We live in a fantastic time where technology can create exponential social good. I keep track of my vitals and the performance of each one of our ventures in the same mobile device I used to write a draft of this document. After reading this, you will perhaps use a smartphone to check your finances or connect with a loved one who is far away.
We take mobile technologies for granted. However, there are over one million public charities, just in the US, trying to address some of our complex problems in society and using technologies that are a decade behind.
The lack of technology is not a simple funding issue as public charities in the US represent a 2 trillion dollar annual economy and some spend as much as the private sector in IT as a percentage of their total expenses.
The lack of technology is the consequence of a fragmented ecosystem that is focused on delivering value but has not figured out how to address issues at the systemic level by pooling resources and finding economies of scale that can attract business and technology innovators. It is not only a fragmented ecosystem of NGOs trying to solve the same issue, but also fragmentation of technological approaches.
Because the perception is that there is not enough margin or economic incentive for building Public Interest Technology; and most of the $20B spent every year in IT by NGOs, go to fragmented solutions that lack constant innovation and maintenance or are strung together by pooling free resources.
There is also a large gap between modern platforms provided by Microsoft Azure, Amazon Web Services or Google Cloud, and the business needs of NGOs delivering on specific missions.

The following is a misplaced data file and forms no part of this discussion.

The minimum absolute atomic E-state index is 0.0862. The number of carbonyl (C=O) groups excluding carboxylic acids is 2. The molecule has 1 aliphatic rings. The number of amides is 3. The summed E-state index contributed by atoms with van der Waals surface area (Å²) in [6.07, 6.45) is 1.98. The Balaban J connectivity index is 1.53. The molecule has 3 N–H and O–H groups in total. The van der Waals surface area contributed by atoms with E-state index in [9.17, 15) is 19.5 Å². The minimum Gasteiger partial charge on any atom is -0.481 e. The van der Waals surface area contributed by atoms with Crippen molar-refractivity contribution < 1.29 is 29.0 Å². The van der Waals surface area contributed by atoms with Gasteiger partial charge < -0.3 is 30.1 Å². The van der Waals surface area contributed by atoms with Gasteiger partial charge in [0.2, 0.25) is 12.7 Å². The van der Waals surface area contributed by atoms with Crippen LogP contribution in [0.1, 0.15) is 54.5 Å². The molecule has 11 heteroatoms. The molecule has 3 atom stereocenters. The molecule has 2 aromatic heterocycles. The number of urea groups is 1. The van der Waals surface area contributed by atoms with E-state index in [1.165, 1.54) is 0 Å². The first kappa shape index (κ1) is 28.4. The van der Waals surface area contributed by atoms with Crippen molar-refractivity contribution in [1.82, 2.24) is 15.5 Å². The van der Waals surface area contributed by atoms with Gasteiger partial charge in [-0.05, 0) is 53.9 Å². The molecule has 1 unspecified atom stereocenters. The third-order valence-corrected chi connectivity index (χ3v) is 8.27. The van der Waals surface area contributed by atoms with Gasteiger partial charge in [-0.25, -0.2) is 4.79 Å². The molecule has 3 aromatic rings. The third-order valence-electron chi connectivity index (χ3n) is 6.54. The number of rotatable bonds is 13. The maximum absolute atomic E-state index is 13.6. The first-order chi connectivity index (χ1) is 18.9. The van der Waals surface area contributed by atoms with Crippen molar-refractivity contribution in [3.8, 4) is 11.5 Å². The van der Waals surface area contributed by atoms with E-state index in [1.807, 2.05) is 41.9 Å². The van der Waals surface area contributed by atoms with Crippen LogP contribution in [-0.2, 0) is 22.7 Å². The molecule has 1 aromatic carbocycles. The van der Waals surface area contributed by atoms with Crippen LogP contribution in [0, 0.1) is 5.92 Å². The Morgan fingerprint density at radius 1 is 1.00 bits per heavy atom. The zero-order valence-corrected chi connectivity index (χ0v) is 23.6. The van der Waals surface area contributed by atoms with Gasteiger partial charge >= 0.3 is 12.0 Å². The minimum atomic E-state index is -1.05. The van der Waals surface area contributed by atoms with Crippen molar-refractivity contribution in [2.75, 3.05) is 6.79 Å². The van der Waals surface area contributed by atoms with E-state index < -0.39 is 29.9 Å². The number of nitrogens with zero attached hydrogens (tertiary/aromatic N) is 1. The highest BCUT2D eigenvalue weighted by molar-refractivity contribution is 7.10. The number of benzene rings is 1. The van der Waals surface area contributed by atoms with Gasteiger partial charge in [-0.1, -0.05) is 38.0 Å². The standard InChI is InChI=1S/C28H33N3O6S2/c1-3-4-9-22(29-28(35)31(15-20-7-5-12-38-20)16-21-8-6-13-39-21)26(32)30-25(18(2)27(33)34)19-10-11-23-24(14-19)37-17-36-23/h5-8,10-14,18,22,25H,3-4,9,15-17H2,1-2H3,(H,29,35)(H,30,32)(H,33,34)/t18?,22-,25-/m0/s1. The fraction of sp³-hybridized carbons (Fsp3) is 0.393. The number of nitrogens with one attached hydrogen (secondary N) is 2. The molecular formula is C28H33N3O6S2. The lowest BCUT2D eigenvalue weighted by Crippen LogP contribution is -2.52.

How can we spark transformation at scale, making the development and operation of Public Interest Technology financially attractive? How can artificial intelligence, data sciences, marketplaces, matching technologies, and the mobile cloud deliver real impact on significant social challenges we face?
These questions spurred the creation of GIVING TECH LABS, where we create sustainable public interest ventures to help address complex issues in society. We were inspired by the idea of catalytic philanthropy that our mentors and partners Jeff and Tricia Raikes shared with us back in 2015.
Our goal is to inspire the next generation of leaders to do good while also proving a model to do well financially, harnessing the power of the fourth sector; the place where the private sector, public sector and the civic sector (charities, NGOs, and philanthropists) work together in sustainable social enterprises.
It is working. We have incubated four sustainable public interest tech ventures including VidaNyx, a cloud-based video management solution, which is positioned to become a disruptive force in the area of protecting victims of Child Abuse, Human Trafficking, and Domestic Violence.
Each one of our incubated ventures goes from idea to Most Viable Product (MVP) generating revenue in 12 months while also reaching its social impact goals.
We are delivering on Return on Investment – ROI and Return on Social Impact – ROSOCI.
Looking forward, we are currently exploring approaches to using mobile cloud technologies and AI Data Sciences to improve Early Childhood Education in Global markets. We are also exploring a Mobile app to help young adults suffering from depression, addiction or anxiety at Higher Education Institutions.
In our Seattle lab, we also run a Fellowship on AI Data Sciences for Good, addressing real and practical challenges brought to us by NGOs and exploring models for creating AI as a Service to best serve the NGO sector at large.
However, one Lab can only go so far.
Our vision is deploying technology and an operating model to unleash tens of thousands of organizations creating sustainable public interest technology addressing society’s urgent issues, on a local basis and with a systemic approach.
This is our vision, mission, and our IKIGAI at Giving Tech Labs.
It is our opportunity, our responsibility, and our moment.
- Total NGO Revenue in the USA – The Urban Institute – National Center for Charitable Statistics (NCCS) – 2018
- Average NGO spends 1.5% to 3% in IT – Nonprofit Technology Staffing And Investments Report · August 2015 – Private sector averages 3.28% – Deloitte Insights November 2017